Professor Huxley Speaks out

Review of Essays upon some Controverted Questions

The Oxford Magazine February 1893

[194] Except for a "Prologue" and a reprint of his address oil? Palaeontology, delivered at the British Association meeting of 1881, Prof. Huxley's new volume, of over 600; pages, consists entirely of articles which have appeared in The Nineteenth Century and (one of them) in The Fortnightly Review between 1885 and 1891. The principal subjects of his polemic, perhaps we should rather say of his vivisection, are Mr. Gladstone, Mr. Lilly, Dr. Wace, and the Duke of Argyll. It should be added, however, that Mr. F. Harrison's "Positivism" receives a due share of destructive criticism, while on the other hand three sermons by three bishops are highly commended. Prof. Huxley tells us that many years ago some one sent him an anonymous letter, abusing him heartily for his want of moral courage in not speaking out! (P. 489). Nobody, however anonymous, can blame Prof. Huxley for that defect now. Some of those who most sympathise with his opinions are likely rather to blame him for speaking at too great length and with too much vehemence for the purposes of effective controversy. Still more are they likely to regret that so much of his skill as an anthropologist and as a historical critic should be wasted on antagonists who (whatever their other good qualities may be) are certainly not strong in these departments of learning. The Essay (IV) on the anthropological evidence supplied by the Book of Judges and Samuel, the admirably written account of Eginhard's History of the Translation of the Blessed Martyrs of Christ, SS. Marcellinus and Petrus (Essay X), and the comparison of Hasisadra's with Noah's Flood (Essay XVI) are worth, even for purposes of controversy, all the detailed attacks on the attempts of reconcilers to harmonize Genesis with geology.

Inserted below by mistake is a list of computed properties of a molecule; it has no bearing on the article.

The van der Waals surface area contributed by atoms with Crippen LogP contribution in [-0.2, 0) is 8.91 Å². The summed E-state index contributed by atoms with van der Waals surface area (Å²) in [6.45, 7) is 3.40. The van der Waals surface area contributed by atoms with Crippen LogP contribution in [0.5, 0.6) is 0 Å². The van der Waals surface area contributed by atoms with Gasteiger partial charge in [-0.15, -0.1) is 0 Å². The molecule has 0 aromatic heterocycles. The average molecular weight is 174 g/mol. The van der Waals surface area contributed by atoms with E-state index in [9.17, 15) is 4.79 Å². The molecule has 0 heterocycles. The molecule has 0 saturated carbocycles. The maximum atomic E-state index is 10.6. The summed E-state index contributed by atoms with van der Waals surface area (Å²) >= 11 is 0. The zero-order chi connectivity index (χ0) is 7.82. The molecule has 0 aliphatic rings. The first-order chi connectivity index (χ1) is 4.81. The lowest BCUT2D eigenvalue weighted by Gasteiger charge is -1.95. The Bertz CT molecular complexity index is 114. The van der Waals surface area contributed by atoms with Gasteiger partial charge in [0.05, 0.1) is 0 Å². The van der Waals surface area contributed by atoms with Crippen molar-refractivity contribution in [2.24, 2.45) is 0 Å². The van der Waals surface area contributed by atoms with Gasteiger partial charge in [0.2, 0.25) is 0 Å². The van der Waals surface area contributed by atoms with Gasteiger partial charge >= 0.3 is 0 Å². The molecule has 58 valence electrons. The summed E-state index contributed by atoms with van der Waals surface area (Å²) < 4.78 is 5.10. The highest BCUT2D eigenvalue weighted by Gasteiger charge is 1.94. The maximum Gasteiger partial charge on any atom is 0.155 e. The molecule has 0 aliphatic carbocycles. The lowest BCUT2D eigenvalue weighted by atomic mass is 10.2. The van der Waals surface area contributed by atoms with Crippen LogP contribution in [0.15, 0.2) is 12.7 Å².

Those who disagree with Prof. Huxley's point of view are very likely to accuse him of carelessness about wounding the feelings of religious persons by the persistence with which he discusses the question of the Gadarene swine. Such an accusation would be a great injustice to Prof. Huxley. He tells us explicitly that he "thought it needless to select for illustration those particular instances which were likely to be most offensive to persons of [195] another way of thinking" (P- 489). And every fair-minded antagonist should give Prof. Huxley full credit for his delicacy and self-restraint in this matter.